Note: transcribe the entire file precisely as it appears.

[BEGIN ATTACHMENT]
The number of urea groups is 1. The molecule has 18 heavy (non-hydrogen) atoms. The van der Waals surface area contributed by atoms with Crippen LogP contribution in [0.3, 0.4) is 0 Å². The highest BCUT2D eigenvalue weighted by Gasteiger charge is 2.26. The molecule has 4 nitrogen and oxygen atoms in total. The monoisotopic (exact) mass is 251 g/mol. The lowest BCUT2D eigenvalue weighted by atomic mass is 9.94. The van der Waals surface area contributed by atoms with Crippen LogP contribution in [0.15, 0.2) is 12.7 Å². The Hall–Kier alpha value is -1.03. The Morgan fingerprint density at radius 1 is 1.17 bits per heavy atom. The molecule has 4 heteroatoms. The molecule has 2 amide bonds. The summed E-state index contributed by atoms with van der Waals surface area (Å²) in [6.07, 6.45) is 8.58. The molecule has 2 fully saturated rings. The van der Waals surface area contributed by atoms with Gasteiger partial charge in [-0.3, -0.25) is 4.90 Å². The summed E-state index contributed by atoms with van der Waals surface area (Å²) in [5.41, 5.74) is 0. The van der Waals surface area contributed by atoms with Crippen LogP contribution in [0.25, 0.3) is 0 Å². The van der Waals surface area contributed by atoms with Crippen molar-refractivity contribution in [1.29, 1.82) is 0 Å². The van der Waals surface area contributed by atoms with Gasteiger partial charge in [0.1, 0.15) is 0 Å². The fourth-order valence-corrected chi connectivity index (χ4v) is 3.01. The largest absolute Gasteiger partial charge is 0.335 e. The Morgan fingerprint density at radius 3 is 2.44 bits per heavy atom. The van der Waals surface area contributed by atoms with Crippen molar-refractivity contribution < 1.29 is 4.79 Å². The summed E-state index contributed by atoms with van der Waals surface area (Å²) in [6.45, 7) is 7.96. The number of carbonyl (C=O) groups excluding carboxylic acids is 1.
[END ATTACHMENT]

The number of urea groups is 1. The molecule has 18 heavy (non-hydrogen) atoms. The van der Waals surface area contributed by atoms with Crippen LogP contribution in [0.3, 0.4) is 0 Å². The highest BCUT2D eigenvalue weighted by Gasteiger charge is 2.26. The molecule has 4 nitrogen and oxygen atoms in total. The monoisotopic (exact) mass is 251 g/mol. The lowest BCUT2D eigenvalue weighted by atomic mass is 9.94. The van der Waals surface area contributed by atoms with Crippen LogP contribution in [0.15, 0.2) is 12.7 Å². The Hall–Kier alpha value is -1.03. The Morgan fingerprint density at radius 1 is 1.17 bits per heavy atom. The molecule has 4 heteroatoms. The molecule has 2 amide bonds. The summed E-state index contributed by atoms with van der Waals surface area (Å²) in [6.07, 6.45) is 8.58. The molecule has 2 fully saturated rings. The van der Waals surface area contributed by atoms with Gasteiger partial charge in [-0.3, -0.25) is 4.90 Å². The summed E-state index contributed by atoms with van der Waals surface area (Å²) in [5.41, 5.74) is 0. The van der Waals surface area contributed by atoms with Crippen LogP contribution in [0.25, 0.3) is 0 Å². The van der Waals surface area contributed by atoms with Crippen molar-refractivity contribution in [1.29, 1.82) is 0 Å². The van der Waals surface area contributed by atoms with Gasteiger partial charge in [0.1, 0.15) is 0 Å². The fourth-order valence-corrected chi connectivity index (χ4v) is 3.01. The largest absolute Gasteiger partial charge is 0.335 e. The Morgan fingerprint density at radius 3 is 2.44 bits per heavy atom. The van der Waals surface area contributed by atoms with Crippen molar-refractivity contribution < 1.29 is 4.79 Å². The summed E-state index contributed by atoms with van der Waals surface area (Å²) in [6.45, 7) is 7.96. The number of carbonyl (C=O) groups excluding carboxylic acids is 1.